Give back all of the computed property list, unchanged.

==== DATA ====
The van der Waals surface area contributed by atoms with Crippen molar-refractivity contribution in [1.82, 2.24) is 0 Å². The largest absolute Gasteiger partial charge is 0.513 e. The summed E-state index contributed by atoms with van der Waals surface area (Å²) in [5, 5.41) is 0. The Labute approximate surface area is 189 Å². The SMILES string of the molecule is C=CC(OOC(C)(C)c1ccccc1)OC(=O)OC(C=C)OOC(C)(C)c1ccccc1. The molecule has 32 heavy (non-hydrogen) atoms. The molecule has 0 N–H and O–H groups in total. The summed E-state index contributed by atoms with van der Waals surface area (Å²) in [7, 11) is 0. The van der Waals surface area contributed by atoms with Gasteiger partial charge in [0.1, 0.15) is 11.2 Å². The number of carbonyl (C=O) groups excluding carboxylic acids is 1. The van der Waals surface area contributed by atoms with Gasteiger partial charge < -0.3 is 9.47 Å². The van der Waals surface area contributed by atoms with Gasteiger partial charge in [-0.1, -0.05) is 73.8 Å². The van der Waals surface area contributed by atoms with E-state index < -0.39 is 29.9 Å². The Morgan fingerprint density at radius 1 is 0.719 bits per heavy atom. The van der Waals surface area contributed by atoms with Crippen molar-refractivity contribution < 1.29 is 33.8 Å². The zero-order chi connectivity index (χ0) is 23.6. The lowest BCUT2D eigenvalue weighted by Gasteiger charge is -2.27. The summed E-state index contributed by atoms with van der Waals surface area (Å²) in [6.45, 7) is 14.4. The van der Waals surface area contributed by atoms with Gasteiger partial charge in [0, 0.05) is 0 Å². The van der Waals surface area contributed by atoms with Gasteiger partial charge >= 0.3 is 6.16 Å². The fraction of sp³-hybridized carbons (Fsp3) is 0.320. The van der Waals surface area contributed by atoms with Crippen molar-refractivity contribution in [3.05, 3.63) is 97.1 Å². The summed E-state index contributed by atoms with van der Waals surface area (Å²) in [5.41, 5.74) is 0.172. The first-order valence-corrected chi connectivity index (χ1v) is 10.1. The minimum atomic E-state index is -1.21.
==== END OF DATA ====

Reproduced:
The van der Waals surface area contributed by atoms with Crippen molar-refractivity contribution in [1.82, 2.24) is 0 Å². The largest absolute Gasteiger partial charge is 0.513 e. The summed E-state index contributed by atoms with van der Waals surface area (Å²) in [5, 5.41) is 0. The Labute approximate surface area is 189 Å². The SMILES string of the molecule is C=CC(OOC(C)(C)c1ccccc1)OC(=O)OC(C=C)OOC(C)(C)c1ccccc1. The molecule has 32 heavy (non-hydrogen) atoms. The molecule has 0 N–H and O–H groups in total. The summed E-state index contributed by atoms with van der Waals surface area (Å²) in [7, 11) is 0. The van der Waals surface area contributed by atoms with Gasteiger partial charge in [0.1, 0.15) is 11.2 Å². The number of carbonyl (C=O) groups excluding carboxylic acids is 1. The van der Waals surface area contributed by atoms with Gasteiger partial charge < -0.3 is 9.47 Å². The van der Waals surface area contributed by atoms with Gasteiger partial charge in [-0.1, -0.05) is 73.8 Å². The van der Waals surface area contributed by atoms with E-state index < -0.39 is 29.9 Å². The Morgan fingerprint density at radius 1 is 0.719 bits per heavy atom. The van der Waals surface area contributed by atoms with Crippen molar-refractivity contribution < 1.29 is 33.8 Å². The zero-order chi connectivity index (χ0) is 23.6. The lowest BCUT2D eigenvalue weighted by Gasteiger charge is -2.27. The summed E-state index contributed by atoms with van der Waals surface area (Å²) in [6.45, 7) is 14.4. The van der Waals surface area contributed by atoms with Gasteiger partial charge in [0, 0.05) is 0 Å². The van der Waals surface area contributed by atoms with Gasteiger partial charge >= 0.3 is 6.16 Å². The fraction of sp³-hybridized carbons (Fsp3) is 0.320. The van der Waals surface area contributed by atoms with Crippen molar-refractivity contribution in [3.05, 3.63) is 97.1 Å². The summed E-state index contributed by atoms with van der Waals surface area (Å²) in [5.41, 5.74) is 0.172. The first-order valence-corrected chi connectivity index (χ1v) is 10.1. The minimum atomic E-state index is -1.21.